Courses & Units

Modelling Biological Data KSM304


Quantitative skills are fundamental to many areas of biology and ecology. With massive increases in the availability of ecological and other kinds of
biological data, skill in developing models to describe and understand relationships in data and extrapolate beyond existing data, and an understanding
of the nuances of particular kinds of data, is fundamental in modern research. This unit builds on the foundation provided in Quantitative Methods in
Biology (KSM309) to familiarise students with more advanced model building techniques such as generalised linear models (GLMs, focus on binomial
and Poisson), generalised additive models (GAMs), and generalised linear mixed models (GLMMs). The unit will also introduce bootstrapping
methods, non-linear regression, model selection, regression trees, and species distribution models. It will equip students wanting to understand and/or
pursue modern and relevant research approaches in biology and ecology.


Unit name Modelling Biological Data
Unit code KSM304
Credit points 12.5
College/School College of Sciences and Engineering
Institute for Marine & Antarctic Studies
Discipline College Office - CSE|Ecology and Biodiversity
Coordinator Doctor Sophie Bestley
Available as an elective? Yes
Delivered By University of Tasmania
Level Advanced


Location Study period Attendance options Available to
Hobart Semester 2 On-Campus International Domestic


International students
Domestic students

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Key Dates

Study Period Start date Census date WW date End date
Semester 2 10/7/2023 8/8/2023 28/8/2023 15/10/2023

* The Final WW Date is the final date from which you can withdraw from the unit without academic penalty, however you will still incur a financial liability (refer to How do I withdraw from a unit? for more information).

Unit census dates currently displaying for 2023 are indicative and subject to change. Finalised census dates for 2023 will be available from the 1st October 2022. Note census date cutoff is 11.59pm AEST (AEDT during October to March).

About Census Dates

Learning Outcomes

  • Aquire practical knowledge of approaches to statistical modelling of biological and ecological data, and key skills in the operation of statistical software packages.
  • Develop the ability to construct statistical models that are fit for purpose, and critically evaluate alternative models in the context of a physical problem.
  • Demonstrate the ability to verbally and graphically communicate the results of statistical analyses clearly and accurately to both technical and non-technical audiences using globally adopted notations and conventions.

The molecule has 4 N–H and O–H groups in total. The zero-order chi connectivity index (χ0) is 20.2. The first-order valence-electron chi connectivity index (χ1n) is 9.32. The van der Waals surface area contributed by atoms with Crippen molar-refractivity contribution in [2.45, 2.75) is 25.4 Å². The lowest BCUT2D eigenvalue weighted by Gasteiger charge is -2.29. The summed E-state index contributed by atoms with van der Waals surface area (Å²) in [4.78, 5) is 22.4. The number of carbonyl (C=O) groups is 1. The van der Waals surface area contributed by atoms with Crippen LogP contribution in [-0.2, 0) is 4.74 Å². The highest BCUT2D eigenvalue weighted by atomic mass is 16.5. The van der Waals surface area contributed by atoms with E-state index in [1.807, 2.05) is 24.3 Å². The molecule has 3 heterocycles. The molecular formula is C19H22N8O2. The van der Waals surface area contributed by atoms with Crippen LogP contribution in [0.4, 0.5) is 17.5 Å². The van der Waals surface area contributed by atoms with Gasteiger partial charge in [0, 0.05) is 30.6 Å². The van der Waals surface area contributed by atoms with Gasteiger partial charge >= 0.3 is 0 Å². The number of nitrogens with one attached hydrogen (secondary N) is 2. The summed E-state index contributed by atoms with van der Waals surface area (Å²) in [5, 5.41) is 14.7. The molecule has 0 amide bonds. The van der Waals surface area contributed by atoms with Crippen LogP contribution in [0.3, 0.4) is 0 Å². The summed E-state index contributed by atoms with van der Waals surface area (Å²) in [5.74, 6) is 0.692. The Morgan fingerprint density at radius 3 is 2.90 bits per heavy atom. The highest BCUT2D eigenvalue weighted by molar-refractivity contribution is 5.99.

• Understand the role of statistical modelling of biological and ecological data in a range of contexts and applications, and that the application and interpretation of statistical modelling may have important social and ethical implications.
Field of Education Commencing Student Contribution 1,3 Grandfathered Student Contribution 1,3 Approved Pathway Course Student Contribution 2,3 Domestic Full Fee 4
010999 $1,037.00 $1,037.00 not applicable $2,472.00

1 Please refer to more information on student contribution amounts.
2 Please refer to more information on eligibility and Approved Pathway courses.
3 Please refer to more information on eligibility for HECS-HELP.
4 Please refer to more information on eligibility for FEE-HELP.

If you have any questions in relation to the fees, please contact UConnect or more information is available on StudyAssist.

Please note: international students should refer to What is an indicative Fee? to get an indicative course cost.



KSM309 or KMA253


Teaching Pattern

Semester 2 block taught (5 weeks), online recorded lectures, 2 x 1hr lectorial and 2 x 3 hr practical weekly

AssessmentBayesian Scripting (10%)|Exam (30%)|Assignments 1-4 (60%)
TimetableView the lecture timetable | View the full unit timetable



There is no compulsory reading for the unit. For some topics supplementary reading material with be provided in addition to the lecture slides, for those that seek a deeper understanding of the material.


 Note that no single text covers all the material in this course, but the books listed below may be of use as additional references. The others will available for short-term loan from the lecturers.

  1. Maindonald, J. and Braun, W.J. (2010). Data analysis and graphics using R. Cambridge University Press
  2. Mattiopoulos, J. (2011). How to be a quantitative ecologist. Wiley,
  3. McElreath, R. (2015) Statistical Rethinking: A Bayesian Course with Examples in R and Stan. CRC Press.
  4. Zuur, A.F, Ieno, E.N, Smith, G.M. (2007). Analysing ecological data. Springer.
LinksBooktopia textbook finder

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